# 8.8 Comet Orbits

Kepler explained the regularity of planet motions in terms of elliptical orbits. He discovered a relationship that relates the period (or orbital time) of a comet to the semi-major axis (or half the long axis of the orbit). If the period P is in years and the semi-major axis a is in astronomical units, we have:

(P_{Years})^{2} = (a_{A.U.})^{3}

Obviously this is correct for Earth, since the equation would give 1^{3} = 1^{2}, which is true. (As an exercise you can verify it for the other planets as well.)

Kepler made his discovery of the pattern of orbits long before Halley recognized that comets were cyclic phenomena. But the relationship above is true of all motion around the Sun, including the orbits of comets. For example, Chiron (originally classed as an asteroid but now known to be a comet) moves on an elliptical orbit between Saturn and Uranus, with a semi-major axis of 13.7 A.U. The cube of this number is 2571. Thus, if the period squared is 2571, the period must be & sqrt;2571 = 51 years. That is how long it takes Chiron to go around the Sun.

You can use Kepler's third law to predict distances from periods. For example, we know from historical records that Halley's Comet returns about every 75 years. What is its average distance from the Sun? The square of the period is 5625. Therefore, the cube of the semi major axis in A.U. is also 5776. Taking the cube root on a calculator, we find that the semi-major axis is about 18 A.U., or nearly as far as Uranus.

What is meant by the average distance of an orbit? Planets do not have extreme elliptical orbits; they look like slightly squashed circles. In this case, the foci of the ellipse are close together, the eccentricity is close to zero, and the semi-major axis is not much different from the radius of a circular orbit. Comet orbits are entirely different. Their ellipses are extremely elongated and the eccentricity is close to one. The foci of the ellipse are very far apart. In fact, the distance of closest approach to the Sun may be much smaller than the semi-major axis. It is therefore a good approximation to say that the maximum distance from the Sun is twice the semi-major axis. At its farthest point, Halley's Comet reaches about 36 A.U. from the Sun, between the orbits of Neptune and Pluto.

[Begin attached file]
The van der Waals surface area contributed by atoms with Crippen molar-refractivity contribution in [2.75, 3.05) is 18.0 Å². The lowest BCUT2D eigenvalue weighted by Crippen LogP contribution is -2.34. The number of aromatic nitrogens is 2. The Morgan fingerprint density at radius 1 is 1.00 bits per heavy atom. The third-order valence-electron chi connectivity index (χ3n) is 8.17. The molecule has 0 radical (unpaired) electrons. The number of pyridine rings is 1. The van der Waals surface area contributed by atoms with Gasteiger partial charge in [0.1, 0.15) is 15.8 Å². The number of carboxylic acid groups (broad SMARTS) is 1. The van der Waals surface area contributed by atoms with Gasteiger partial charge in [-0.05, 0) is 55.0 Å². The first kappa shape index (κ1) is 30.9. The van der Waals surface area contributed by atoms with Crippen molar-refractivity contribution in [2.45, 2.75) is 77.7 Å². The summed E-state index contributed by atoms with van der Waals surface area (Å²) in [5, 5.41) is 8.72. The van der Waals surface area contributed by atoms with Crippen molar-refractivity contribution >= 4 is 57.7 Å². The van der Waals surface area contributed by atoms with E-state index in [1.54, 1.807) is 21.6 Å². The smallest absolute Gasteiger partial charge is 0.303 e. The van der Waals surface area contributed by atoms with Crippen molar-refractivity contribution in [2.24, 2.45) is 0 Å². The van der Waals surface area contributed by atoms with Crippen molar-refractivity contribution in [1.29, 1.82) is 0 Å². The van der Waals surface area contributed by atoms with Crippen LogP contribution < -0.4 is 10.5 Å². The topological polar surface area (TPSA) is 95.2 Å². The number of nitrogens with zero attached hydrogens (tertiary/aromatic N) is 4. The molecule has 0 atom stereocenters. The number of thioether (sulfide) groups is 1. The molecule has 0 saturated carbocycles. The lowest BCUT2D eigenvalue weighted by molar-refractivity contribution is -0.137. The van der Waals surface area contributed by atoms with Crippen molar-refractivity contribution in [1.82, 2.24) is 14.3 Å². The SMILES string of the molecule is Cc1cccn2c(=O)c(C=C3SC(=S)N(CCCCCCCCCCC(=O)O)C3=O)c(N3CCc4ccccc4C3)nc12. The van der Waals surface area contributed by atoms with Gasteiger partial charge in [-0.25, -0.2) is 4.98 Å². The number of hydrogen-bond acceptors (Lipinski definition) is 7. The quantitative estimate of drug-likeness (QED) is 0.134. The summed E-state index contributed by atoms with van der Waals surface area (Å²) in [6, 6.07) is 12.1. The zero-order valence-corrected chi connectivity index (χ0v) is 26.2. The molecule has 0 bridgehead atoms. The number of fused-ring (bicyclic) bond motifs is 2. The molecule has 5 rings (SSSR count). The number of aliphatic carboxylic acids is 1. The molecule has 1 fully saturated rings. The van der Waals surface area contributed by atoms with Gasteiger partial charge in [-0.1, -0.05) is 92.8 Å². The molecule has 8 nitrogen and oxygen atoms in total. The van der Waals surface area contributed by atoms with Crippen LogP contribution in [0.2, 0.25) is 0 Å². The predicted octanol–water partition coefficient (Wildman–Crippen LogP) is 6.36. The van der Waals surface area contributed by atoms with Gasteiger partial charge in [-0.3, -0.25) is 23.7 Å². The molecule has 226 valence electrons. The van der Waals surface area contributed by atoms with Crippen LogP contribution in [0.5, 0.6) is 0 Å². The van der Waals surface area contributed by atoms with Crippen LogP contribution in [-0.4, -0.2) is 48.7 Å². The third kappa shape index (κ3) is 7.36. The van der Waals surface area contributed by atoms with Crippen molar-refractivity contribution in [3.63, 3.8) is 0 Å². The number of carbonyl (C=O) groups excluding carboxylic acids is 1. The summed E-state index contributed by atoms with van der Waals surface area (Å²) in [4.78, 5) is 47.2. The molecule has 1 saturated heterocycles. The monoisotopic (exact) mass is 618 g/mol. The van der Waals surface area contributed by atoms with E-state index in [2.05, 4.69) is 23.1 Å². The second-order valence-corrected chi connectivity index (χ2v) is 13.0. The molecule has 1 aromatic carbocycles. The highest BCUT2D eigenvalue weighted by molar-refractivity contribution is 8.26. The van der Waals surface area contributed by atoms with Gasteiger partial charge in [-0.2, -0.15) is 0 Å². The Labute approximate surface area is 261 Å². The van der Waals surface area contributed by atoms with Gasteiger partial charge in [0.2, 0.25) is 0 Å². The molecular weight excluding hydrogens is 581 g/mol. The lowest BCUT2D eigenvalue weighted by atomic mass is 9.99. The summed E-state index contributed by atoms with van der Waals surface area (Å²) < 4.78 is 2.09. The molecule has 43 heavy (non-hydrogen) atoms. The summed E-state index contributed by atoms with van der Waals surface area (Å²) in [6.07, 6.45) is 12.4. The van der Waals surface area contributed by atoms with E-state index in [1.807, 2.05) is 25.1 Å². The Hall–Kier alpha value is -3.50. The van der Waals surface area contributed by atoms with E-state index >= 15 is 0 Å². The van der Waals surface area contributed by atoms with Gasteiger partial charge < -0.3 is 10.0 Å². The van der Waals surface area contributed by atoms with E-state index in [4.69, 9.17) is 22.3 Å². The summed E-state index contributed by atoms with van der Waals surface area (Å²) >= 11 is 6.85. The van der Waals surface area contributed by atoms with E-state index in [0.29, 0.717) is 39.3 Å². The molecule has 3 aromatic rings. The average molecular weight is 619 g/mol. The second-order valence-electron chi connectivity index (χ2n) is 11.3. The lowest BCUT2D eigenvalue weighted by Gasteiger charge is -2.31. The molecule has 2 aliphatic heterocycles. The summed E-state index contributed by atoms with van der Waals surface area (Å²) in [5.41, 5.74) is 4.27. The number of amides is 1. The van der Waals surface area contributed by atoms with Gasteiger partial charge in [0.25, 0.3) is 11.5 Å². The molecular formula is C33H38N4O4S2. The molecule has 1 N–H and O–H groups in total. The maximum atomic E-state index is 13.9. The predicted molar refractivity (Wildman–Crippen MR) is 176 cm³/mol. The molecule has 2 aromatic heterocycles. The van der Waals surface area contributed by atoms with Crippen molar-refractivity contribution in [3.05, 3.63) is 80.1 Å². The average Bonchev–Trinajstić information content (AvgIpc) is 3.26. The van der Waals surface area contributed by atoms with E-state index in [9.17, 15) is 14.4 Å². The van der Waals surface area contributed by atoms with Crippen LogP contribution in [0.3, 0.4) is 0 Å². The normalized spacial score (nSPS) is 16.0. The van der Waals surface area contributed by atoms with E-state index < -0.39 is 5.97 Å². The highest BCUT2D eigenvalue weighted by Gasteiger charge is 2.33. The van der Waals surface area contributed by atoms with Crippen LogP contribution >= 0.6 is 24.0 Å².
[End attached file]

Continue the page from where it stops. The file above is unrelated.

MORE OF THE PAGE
Comets in the Kuiper Belt and Oort Cloud are at distances of 100 and 100,000 A.U. from the Sun. What would be the period of such comets? Remember that the maximum distance is twice the semi-major axis. If you insert the semi-major axis values of 50 and 50,000 in the equation for Kepler's third law, you deduce periods of about 350 years and 11 million years, respectively!

The enormous period and elongation of orbits in the Oort cloud has an important implication. Kepler's second law states that an orbiting body will sweep out equal areas in equal amounts of time. With a highly elliptical orbit, this means a comet must travel much slower when it is far from the Sun than when it is close to the Sun. How much slower? Newton's gravity law can be used to show that the velocity in a circular orbit is:

v = &sqrt;(GM/r)

In this equation, G is the gravitational constant and M is the mass of the Sun. We can approximate the answer just by scaling from this relation where v ~ 1/&sqrt;r. Taking ratios so that G and M cancel out, we can say that:

v_{Earth} / v_{comet} = (r_{comet} / r_{Earth})^{1/2}

At 1 A.U., the Earth has an orbital velocity of about 30 kilometers per second. So at 50,000 A.U., a comet will have an orbital velocity of 30 (30 / 50,000)^{1/2} = 0.73 kilometers per second. The result is that a comet spends the vast majority of its orbit crawling along at an enormous distance from the Sun. A comet with a period of a million years will only spend one or two of those years within the planet orbits!